There is a picture of me when I was little in the high school wrestling room where my dad coached. In the photo, I’m sitting down on the wrestling mat with my legs crossed, drinking a chocolate milkshake. But what strikes me as I look at it now, many years later, is the fact that my eyes are wide open.
My memory of being in that room is so visceral. I remember being surrounded by the "big kids" and experiencing awe as they wrestled, fought, argued, and high-fived one another. The wrestling room was always turned up to what felt like a hundred degrees. There was nowhere else in the world like it. The rest of the world seemed dim compared to the wrestling room. It was like a furnace in there.
No wonder my eyes were wide open.
This is why I am so passionate about the life of children in the local church. God has creatively designed the local church gathering to function in the life of children like a soul-shaping, Christ-forming furnace. The little children watch the big kids and the adults with wonder as they raise their hands in worship and furiously scribble down sermon notes. When the pastor stands behind the pulpit to proclaim the crucified Christ, it feels like somebody turned the temperature of the room up to a hundred degrees. There is nothing in the world like the Sunday gathering. When God’s people gather together for worship, the next generation’s eyes are wide open.
Consider Psalm 145. For this article’s specific purpose, limit your scope to verse 4: “One generation shall praisethy works to another, and shall declare thy mighty acts” (Psalm 145:4, KJV).
It’s worth remembering that Psalm 145 is a song that King David wrote for the body of Israel to sing together in worship. Verse 4 is not merely intended for parents to sing. When Israel gathered together for worship, the singles and the childless didn’t sit down during verse 4. All of Israel would sing verse 4. I take this to mean that the local church isn’t merely suppose to "hand down the faith" to the next generation. Instead, the church is supposed to "praise down" the faith to the next generation, singing it down to those who are up next.
You don’t need another article beating you down with the numbers about the next generation’s departure from the church. But if you take all of the cold, hard numbers and boil them down into honest narratives, the reasons why children seem to depart from the church generally fit into one unified story: people seem bored at church.
In other words, the next generation’s most pressing questions about the Christian faith are not: "Is Christianity compatible with science?" or "Does Christianity provide me with ample social opportunities?"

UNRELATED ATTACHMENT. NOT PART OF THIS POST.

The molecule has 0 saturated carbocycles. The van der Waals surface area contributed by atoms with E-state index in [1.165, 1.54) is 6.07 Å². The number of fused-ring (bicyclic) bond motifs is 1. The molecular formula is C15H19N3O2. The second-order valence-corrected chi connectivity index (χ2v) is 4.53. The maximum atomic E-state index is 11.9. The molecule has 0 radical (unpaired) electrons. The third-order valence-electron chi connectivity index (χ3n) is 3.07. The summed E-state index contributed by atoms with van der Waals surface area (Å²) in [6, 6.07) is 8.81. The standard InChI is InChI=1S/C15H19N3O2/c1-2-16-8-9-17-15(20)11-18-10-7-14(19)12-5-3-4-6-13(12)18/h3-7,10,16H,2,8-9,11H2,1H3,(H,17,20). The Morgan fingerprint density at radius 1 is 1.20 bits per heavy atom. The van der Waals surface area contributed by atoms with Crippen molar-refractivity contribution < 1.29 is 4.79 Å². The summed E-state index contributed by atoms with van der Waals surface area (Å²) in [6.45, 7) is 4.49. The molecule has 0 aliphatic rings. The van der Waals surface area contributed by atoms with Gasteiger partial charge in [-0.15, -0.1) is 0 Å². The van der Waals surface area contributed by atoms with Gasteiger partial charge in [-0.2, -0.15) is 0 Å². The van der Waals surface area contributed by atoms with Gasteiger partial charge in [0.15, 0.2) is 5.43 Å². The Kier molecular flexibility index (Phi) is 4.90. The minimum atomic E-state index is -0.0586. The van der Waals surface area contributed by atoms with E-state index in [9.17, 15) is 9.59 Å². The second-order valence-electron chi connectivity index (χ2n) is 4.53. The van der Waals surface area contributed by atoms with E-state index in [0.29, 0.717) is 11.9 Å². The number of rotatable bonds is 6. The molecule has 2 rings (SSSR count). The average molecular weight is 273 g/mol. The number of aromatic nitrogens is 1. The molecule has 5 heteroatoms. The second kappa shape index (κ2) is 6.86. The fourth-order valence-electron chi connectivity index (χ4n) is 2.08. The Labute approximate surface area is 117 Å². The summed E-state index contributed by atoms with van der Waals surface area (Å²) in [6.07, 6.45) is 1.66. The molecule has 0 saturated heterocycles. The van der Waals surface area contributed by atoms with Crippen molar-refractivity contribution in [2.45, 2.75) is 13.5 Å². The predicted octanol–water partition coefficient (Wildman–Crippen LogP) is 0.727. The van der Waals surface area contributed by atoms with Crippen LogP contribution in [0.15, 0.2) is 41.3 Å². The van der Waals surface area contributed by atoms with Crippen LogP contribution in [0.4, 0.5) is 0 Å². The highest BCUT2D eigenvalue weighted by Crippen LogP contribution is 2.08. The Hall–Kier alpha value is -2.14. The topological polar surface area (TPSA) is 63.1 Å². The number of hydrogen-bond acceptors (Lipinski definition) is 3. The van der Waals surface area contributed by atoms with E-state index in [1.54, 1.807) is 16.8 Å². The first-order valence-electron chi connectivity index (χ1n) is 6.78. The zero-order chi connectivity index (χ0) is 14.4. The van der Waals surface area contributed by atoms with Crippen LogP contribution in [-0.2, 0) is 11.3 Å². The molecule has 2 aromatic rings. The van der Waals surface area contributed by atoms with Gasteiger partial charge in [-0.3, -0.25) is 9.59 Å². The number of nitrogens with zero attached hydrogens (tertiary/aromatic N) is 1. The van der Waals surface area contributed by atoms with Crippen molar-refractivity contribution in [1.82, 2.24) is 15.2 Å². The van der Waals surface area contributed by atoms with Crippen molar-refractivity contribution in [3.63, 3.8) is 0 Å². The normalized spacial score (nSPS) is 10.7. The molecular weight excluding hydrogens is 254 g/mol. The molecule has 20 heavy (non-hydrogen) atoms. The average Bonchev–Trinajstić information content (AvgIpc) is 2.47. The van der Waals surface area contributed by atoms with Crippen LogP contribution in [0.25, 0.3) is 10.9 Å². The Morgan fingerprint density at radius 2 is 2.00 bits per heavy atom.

The next generation is asking those questions, but those questions are ultimately bubbling up from a much deeper, primal question. Should you trace all of those question marks down to their deepest shared root, you would find that all of these concerns are simply rhetorical reformulations of one bigger question: "Do people really believe this stuff?"
If the local church is going to pass down the faith to the next generation, we must praise down the faith to the next generation. Here are four prayers to help get you started:
1. Pray for your church to become your grandchildren’s church. Pray for this often. If the church you belong to is anything like mine, then it’s full of young adults who are heavily medicated by "me-ology" - theology that revolves around them. Your members need help in order to view themselves in the church as one link in what is hopefully a long, long chain. Your members need to constantly be reminded that they are not the first generation of Jesus followers. This will help them celebrate timeless practices in your local church, like expository preaching and communion.
2. Pray that the gospel spark in your generation will become the gospel flame of the next generation. When the preacher begins clearly and powerfully articulate the gospel, actively pray for the toddlers and children around you to come to faith. Actively pray for this while you're sitting in a pew on Sunday morning.
3. Pray that the next generation will outsing your generation. Every Sunday, your local church probably sings five or six worship songs. If you do the math, that adds up to about eighteen hours every calendar year that you spend singing with your local church. Don’t spend eighteen hours every year mumbling. Show the next generation that the heart is like a step-on trash can: when the glory of Jesus Christ steps on the human heart, oh, how the human mouth pops open with praise!
4. Pray that your church celebrates the sights, sounds, and even the smells that next generation makes in your church. The knee-jerk reaction to a crying baby or a spilled bottle in the middle of a church service is: "That’s distracting.” But you can pray for God to convert that reaction. Instead of responding with “That’s distracting,” your church’s knee-jerk reaction can become: “That’s the type of church we are. We want to be their church!” After all, King David doesn’t specify which generation is supposed to praise God’s works to the other generation. The assumption is that it’s all generations. Maybe the noises that the children make are almost as important as the noises the adults make.
We desperately need God to regenerate the hearts of the children in our local churches. We cannot make them worship Christ Jesus. But we can show them, through song, what it looks like to breathe in God’s grace and sing out God’s praise. We can show them, in sermon, what it looks like to hungrily feast on the proclamation of God’s word. By God’s grace, we can show them what it looks like to worship Christ.
Believe me. The eyes of the next generation are wide open.